A Toast to Evolvability and Its Promise of Surprise


From The New York Times:

Late last month, the day after my birthday, I was feeling punch drunk on my favorite glogg of sullenness, self-pity and panic. My life was passing by at relativistic speed, not one of my rotten siblings had called to wish me a happy birthday, my husband hadn’t bothered to arrange so much as a waiter-serenaded slice of cake at the restaurant the night before, and did he really think that his gift to me of an “amazing squirrel-proof bird feeder” would excite anybody but the squirrels?

My post-birthday gloom was so rich, so satisfyingly glutinous, that I forgot to be suspicious, and when we headed over to a neighbor’s house later that evening, I opened the door like a cartoon buffoon onto a huge throng of friends and relations, gathered from across the nation and athwart my entire curriculum vitae, bellowing out in fractured synchrony that magic word “Surprise!” I gasped. I couldn’t help wondering why I’d wanted such a shock to my system in the first place.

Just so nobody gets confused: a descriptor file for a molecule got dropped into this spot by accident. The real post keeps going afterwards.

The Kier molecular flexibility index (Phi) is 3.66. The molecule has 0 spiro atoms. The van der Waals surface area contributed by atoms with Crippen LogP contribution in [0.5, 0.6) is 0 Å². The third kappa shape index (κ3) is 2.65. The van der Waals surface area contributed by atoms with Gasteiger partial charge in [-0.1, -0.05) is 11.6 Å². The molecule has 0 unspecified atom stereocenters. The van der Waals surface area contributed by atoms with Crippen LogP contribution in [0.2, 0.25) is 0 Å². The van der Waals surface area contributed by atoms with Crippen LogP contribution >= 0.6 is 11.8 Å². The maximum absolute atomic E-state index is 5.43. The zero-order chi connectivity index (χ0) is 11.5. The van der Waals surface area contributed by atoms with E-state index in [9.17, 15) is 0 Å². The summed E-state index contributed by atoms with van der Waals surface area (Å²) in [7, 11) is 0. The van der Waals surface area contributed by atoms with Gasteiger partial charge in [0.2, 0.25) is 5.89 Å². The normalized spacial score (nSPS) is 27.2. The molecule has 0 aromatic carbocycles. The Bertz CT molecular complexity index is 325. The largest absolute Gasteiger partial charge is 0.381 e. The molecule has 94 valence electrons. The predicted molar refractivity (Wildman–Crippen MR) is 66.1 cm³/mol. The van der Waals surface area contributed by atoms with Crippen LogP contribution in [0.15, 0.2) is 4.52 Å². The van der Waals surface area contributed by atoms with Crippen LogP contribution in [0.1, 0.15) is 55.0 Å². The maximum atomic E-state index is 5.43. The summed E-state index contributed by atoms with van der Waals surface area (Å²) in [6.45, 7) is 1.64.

In their recently published book, “The Plausibility of Life,” Dr. Kirschner and Dr. John C. Gerhart of the University of California, Berkeley, offer a fresh look at the origins of novelty.

More here.